Apple removes Do Not Track from Safari and introduces Intelligent Tracking Prevention

“Intelligent Tracking Prevention will utilise new permission requirements to tackle third-part websites tracking data”

The latest update for Safari will get rid of the age-old Do Not Track feature and include the new Intelligent Tracking Prevention system. Apple posted the release notes for Safari 12.1, which includes this information. The update will soon be available for Mac and iOS users. Do Not Track, when enabled on most browsers, will send a do not track signal to websites. However, this has been a huge failure and hasn’t done well in protecting users browser history or data. 

Apple introduced Intelligent Tracking Prevention in 2017 and is a way to block third-party websites from tracking browsing data from users. The Intelligent Tracking Prevention feature is not voluntary and it removes support for partitioned cookies for websites that use cross-site tracking. It also limits long-term tracking based on client-side first-party cookies and to verify partitioned cache entries.

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It has been found that most websites did not respect the Do Not Track request sent by a browser. Almost all browsers come with this feature, but shockingly, not a lot of users know about it. It is hidden under Settings and isn’t properly advertised. Therefore, websites have continued to track user data for generating ads.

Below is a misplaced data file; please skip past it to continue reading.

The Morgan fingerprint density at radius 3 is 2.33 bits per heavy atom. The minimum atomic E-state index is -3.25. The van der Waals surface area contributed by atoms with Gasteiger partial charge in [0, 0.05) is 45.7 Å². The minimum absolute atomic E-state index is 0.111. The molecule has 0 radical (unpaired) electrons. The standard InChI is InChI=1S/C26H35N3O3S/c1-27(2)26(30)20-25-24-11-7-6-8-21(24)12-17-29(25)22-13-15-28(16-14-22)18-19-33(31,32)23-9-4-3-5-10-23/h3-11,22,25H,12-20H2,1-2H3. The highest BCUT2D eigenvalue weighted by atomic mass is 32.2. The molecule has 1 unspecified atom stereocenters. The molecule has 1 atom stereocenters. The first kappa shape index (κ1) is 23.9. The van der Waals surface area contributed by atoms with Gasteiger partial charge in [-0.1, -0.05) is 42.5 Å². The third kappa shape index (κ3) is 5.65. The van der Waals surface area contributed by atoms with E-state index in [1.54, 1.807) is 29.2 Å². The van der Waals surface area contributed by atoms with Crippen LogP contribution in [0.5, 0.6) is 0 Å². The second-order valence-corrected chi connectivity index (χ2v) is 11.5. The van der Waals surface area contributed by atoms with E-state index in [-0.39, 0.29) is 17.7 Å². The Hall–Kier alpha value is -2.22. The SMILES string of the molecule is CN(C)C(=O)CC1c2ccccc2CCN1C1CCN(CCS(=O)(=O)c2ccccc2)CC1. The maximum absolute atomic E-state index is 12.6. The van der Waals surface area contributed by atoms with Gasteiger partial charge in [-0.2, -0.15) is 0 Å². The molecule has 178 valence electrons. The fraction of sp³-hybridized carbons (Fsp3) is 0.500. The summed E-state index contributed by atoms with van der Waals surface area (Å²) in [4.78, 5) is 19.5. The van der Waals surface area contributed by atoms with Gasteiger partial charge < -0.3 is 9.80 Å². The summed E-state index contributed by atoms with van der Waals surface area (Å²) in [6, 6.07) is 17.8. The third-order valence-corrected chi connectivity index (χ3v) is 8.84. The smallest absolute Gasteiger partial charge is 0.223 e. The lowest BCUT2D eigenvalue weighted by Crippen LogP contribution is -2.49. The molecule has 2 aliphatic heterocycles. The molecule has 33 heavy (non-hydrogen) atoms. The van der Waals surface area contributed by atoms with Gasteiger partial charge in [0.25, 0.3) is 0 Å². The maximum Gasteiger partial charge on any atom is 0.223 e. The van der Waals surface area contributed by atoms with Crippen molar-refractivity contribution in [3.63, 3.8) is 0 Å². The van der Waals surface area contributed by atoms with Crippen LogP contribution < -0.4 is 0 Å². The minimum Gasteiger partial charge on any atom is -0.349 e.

Do Not Track has been in use since 2011, but it is only a voluntary signal that websites do not have to follow. Firefox was the first to adopt it, followed by pretty much all major browsers out there. You fill find the Do Not Track option in the Privacy Settings of your browser.

Apple iPhone XS Max - featured

As mentioned earlier, the Do Not Track feature isn’t known to a lot of users. According to a survey conducted by DuckDuckGo, only 23 percent of respondents had enabled the feature knowingly and about 44 percent of users were not aware of its workings. Those who did enable the feature, did not know that it was only a voluntary signal and that the websites did not have to follow it. This means, that even if you had enabled the feature on your browser, the websites would most likely continue to track your data.

Safari is probably the first browser to remove the Do Not Track feature, but it is very likely that others will follow eventually. If you’re on the latest iOS 12 and Mac OS beta, then you will notice that this feature has already been removed. 

Having dedicated over six years on writing about consumer electronics and enlightening the readers on every new gadget on the block, Sid has traced the evolution of smartphones. He also loves cars, listening to music, driving, and a little bit of PUBG. When not writing, he can be found relaxing and watching movies or travelling.
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